Dr. Pero Mićić
How long does the battery in an EV last? Some say several hundred thousand kilometers, while others claim that after barely 100,000 kilometers, the battery is junk and must be disposed of as hazardous waste. So, what’s the truth?
Exactly three years ago, I published this video. Will electric cars become mainstream? Are they the future? My answer back then was that by around 2030 in Europe, more than 80% of newly sold cars would be battery-electric. This is already the case in Norway today, with almost an 82% share of electric cars.
Over the course of these three years, the number of sheer misinformed and ignorant comments under this video genuinely was really horrifying. The less someone knew, the more aggressive they became. One common misconception was that an electric car’s battery hardly lasts 100,000 km before ending up as toxic junk in a landfill.
Why is battery lifespan crucial for our future?
- Because batteries are a pivotal component for a brighter future with clean, renewable energy. Without significant storage capacity, solar and wind energy won’t be enought.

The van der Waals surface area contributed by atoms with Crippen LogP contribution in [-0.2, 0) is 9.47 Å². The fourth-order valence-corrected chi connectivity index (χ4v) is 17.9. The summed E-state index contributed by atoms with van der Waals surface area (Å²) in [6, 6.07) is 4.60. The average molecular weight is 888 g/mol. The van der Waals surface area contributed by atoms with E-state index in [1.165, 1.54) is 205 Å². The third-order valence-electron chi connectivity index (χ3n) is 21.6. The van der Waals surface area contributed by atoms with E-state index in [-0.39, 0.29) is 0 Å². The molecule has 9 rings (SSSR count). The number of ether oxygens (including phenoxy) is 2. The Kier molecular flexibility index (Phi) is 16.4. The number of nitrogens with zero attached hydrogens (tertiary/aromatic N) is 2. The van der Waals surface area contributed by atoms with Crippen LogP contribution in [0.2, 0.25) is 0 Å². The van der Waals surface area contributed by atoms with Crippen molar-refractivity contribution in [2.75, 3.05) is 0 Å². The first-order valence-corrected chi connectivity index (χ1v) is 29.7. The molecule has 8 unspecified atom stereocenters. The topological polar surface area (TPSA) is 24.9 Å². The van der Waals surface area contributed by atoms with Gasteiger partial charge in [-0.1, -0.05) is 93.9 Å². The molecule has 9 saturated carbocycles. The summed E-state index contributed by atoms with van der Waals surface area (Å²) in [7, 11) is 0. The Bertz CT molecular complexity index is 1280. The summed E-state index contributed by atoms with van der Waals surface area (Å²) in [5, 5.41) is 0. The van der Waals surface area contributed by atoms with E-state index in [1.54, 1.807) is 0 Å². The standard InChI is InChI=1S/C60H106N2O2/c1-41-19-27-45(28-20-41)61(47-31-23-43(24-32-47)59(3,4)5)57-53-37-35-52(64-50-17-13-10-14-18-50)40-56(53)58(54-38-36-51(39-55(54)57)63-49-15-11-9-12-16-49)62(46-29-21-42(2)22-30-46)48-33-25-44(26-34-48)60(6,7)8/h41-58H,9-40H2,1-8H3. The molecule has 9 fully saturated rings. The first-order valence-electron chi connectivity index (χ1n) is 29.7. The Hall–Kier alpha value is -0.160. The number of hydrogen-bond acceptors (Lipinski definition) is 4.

- Transportation is one of the most significant energy consumers.
- Mobility, as one of the key industries, employs millions of people, and the future of these jobs depends on the success of electromobility.
- For a sustainable and carbon-neutral economy, we need to electrify not just mobility but almost all sectors. This means moving away from oil, gas, and coal. Merely by electrifying, we would reduce our global energy consumption by 56%, according to a comprehensive and detailed study by Stanford University. And this isn’t just wishful thinking. It’s achievable with existing means, technologies and resources.
Lifetime of a battery in an EV – the reality
Let’s look at the reality based on scientific gathered data. All sources are linked.
Lithium batteries essentially come in two different chemistries: NMC and LFP.